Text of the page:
According to the biblical narrative, Abraham is both exemplary and deeply flawed. He is a the father of a great nation, one who left his home in pursuit of a promise from God, but he was also a consummate liar.
I want to look briefly at how New Testament writers, specifically Paul and James, viewed Abraham.
Paul portrays Abraham as the father of faith, the template for how Christian believers ought to behave toward God in their faith. Romans chapter four is Paul's reading of the Abraham story. He continually reitterates that Abraham was not justified by works, in his case by "circumcision," but rather, that he was justified by faith. He quotes Genesis 15:6 which reads
Gen. 15:6 And he believed the LORD; and the LORD reckoned it to him as righteousness.Therefore, Paul sees Abraham's faith as producing his righteousness or justification. Paul writes:
Rom. 4:13 For the promise that he would inherit the world did not come to Abraham or to his descendants through the law but through the righteousness of faith.Paul sees the Bible in Genesis proclaiming Abraham as justified because of faith before he had received the promise from Genesis 12:1-3, and before he had done any works (i.e., circumcision).
James on the other hand reads the story of Abraham quite differently. He looks not to Genesis 15 for the justification of Abraham, but rather to Genesis 22 where Abraham almost carries out the sacrifice of his son Isaac. In response to Abraham's actions the LORD says,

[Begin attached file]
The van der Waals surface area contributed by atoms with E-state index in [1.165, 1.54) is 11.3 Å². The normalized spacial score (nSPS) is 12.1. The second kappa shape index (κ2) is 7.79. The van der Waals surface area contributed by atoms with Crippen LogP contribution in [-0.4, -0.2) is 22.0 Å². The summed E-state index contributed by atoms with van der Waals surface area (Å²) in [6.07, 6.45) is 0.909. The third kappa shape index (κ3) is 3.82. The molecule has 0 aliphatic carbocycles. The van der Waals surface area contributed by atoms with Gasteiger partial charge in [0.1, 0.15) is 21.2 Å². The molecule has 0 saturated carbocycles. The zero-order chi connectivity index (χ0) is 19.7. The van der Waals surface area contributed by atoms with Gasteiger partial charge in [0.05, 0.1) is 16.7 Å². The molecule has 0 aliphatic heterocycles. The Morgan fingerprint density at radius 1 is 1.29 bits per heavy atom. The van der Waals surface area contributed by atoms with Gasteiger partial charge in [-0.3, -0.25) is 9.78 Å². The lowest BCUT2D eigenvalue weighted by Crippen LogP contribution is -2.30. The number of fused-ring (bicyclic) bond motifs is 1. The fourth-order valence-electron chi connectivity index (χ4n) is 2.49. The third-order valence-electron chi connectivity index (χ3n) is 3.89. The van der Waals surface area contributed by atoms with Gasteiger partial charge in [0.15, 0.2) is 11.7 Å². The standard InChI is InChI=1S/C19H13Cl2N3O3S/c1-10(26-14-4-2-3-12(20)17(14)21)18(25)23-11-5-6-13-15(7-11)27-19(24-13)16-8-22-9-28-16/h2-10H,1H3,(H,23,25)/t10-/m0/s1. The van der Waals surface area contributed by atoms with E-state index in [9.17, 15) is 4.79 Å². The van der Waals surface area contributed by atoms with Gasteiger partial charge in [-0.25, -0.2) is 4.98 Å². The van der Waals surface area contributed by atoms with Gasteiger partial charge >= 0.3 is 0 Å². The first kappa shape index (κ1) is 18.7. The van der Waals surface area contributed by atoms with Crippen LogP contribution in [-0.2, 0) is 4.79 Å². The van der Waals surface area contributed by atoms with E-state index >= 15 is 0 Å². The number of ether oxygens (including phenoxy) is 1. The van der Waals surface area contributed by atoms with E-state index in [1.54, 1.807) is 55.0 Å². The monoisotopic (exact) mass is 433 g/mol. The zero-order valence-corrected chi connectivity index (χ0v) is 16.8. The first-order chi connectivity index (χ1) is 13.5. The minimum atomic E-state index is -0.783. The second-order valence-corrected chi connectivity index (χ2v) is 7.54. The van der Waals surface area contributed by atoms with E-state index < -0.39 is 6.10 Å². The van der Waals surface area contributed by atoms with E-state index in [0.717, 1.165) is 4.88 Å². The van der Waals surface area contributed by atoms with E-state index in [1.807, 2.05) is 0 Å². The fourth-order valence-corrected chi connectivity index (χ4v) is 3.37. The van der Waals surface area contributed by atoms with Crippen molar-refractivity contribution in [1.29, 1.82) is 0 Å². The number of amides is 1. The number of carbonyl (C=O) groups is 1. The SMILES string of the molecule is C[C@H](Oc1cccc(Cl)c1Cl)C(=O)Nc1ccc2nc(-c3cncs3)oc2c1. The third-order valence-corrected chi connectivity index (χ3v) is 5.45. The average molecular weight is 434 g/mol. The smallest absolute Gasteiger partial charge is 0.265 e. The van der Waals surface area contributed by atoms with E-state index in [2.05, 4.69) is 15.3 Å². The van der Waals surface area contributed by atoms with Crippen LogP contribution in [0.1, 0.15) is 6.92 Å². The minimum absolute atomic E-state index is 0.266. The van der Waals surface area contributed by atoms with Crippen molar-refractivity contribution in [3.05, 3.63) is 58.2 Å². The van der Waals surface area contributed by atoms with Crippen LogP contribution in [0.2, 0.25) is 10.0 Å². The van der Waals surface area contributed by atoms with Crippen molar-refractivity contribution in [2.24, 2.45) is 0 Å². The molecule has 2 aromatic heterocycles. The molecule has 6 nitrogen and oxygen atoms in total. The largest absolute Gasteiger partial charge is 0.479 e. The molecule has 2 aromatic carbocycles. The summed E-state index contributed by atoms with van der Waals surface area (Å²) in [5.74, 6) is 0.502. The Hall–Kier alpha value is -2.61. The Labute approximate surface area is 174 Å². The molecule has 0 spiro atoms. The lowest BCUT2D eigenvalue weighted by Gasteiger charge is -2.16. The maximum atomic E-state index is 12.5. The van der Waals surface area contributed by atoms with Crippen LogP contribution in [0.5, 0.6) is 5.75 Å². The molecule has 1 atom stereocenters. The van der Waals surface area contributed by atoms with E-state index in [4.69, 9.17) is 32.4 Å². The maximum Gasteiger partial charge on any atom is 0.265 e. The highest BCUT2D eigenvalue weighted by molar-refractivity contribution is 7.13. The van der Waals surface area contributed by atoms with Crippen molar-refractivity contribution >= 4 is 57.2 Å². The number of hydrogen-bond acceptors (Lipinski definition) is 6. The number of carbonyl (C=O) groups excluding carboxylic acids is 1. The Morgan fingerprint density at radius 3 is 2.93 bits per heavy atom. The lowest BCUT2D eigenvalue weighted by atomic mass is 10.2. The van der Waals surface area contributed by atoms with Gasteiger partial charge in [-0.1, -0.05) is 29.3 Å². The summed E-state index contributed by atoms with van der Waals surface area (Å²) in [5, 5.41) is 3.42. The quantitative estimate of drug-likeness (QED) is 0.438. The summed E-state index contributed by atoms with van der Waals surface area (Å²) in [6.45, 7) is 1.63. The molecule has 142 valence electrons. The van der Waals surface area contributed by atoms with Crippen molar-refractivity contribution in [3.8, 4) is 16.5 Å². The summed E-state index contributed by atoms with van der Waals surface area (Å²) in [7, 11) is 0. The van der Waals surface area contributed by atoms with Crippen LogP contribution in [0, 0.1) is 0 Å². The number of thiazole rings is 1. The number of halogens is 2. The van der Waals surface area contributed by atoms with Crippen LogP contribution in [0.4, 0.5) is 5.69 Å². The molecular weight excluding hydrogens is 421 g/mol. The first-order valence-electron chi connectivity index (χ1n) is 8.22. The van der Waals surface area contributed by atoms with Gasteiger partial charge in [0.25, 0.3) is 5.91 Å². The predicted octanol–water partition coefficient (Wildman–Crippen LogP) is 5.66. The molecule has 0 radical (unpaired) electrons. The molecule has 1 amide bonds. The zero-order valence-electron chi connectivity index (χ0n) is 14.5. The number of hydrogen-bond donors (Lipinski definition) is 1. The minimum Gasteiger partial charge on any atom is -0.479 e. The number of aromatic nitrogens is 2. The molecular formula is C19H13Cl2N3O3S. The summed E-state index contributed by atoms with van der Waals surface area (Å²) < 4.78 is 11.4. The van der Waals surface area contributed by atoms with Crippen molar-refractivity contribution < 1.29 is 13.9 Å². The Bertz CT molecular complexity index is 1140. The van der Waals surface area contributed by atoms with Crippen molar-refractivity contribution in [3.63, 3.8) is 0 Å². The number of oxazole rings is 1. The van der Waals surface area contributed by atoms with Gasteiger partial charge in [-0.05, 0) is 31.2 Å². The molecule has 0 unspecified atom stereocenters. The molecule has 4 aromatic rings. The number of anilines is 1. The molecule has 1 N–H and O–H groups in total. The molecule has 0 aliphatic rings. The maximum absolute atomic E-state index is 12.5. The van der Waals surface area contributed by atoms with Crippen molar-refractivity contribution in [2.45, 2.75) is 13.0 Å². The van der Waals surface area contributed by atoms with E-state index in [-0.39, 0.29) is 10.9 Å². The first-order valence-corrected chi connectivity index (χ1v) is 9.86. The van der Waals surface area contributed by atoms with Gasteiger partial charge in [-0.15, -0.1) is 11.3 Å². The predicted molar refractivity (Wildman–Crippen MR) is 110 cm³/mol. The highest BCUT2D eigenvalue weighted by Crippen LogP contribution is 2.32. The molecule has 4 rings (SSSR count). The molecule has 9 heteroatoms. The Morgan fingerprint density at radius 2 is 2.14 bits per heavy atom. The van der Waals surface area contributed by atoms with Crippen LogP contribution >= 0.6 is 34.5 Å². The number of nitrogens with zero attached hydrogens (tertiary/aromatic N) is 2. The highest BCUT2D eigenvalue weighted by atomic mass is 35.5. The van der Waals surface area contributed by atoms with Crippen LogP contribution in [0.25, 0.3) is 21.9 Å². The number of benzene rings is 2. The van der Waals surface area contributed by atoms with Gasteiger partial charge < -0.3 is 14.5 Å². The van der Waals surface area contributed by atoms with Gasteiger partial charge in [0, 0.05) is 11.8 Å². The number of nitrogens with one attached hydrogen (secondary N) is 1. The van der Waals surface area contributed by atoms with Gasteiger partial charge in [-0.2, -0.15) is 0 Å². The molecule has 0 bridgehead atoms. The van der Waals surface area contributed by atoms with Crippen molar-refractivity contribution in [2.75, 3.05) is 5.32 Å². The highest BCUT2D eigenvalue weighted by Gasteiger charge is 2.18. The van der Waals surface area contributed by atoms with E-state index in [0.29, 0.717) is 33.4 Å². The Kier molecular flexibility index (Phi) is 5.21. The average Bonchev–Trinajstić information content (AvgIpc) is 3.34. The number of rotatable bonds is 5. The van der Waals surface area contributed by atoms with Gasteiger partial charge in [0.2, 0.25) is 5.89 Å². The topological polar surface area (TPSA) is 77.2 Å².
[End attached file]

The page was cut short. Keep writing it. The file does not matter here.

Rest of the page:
Gen. 22:16 and said, “By myself I have sworn, says the LORD: Because you have done this, and have not withheld your son, your only son, 17 I will indeed bless you, and I will make your offspring as numerous as the stars of heaven and as the sand that is on the seashore. And your offspring shall possess the gate of their enemies, 18 and by your offspring shall all the nations of the earth gain blessing for themselves, because you have obeyed my voice.”
So, Paul can say,
Gal. 2:16 yet we know that a person is justified not by the works of the law but through faith in Jesus Christ. And we have come to believe in Christ Jesus, so that we might be justified by faith in Christ, and not by doing the works of the law, because no one will be justified by the works of the law.And James can say,
James 2:24 You see that a person is justified by works and not by faith alone.So, which is it? Are Christians justified by faith alone, as Martin Luther thought (sola fides)? Or, are Christians justified by works, as in the case of James? One can see why Luther, with his emphasis on sola fides, called James an "epistle of straw" and moved it to the back of his Bible. This faith and works question is a question worth pondering. Both views have a place in the Christian Bible and in the Christian story.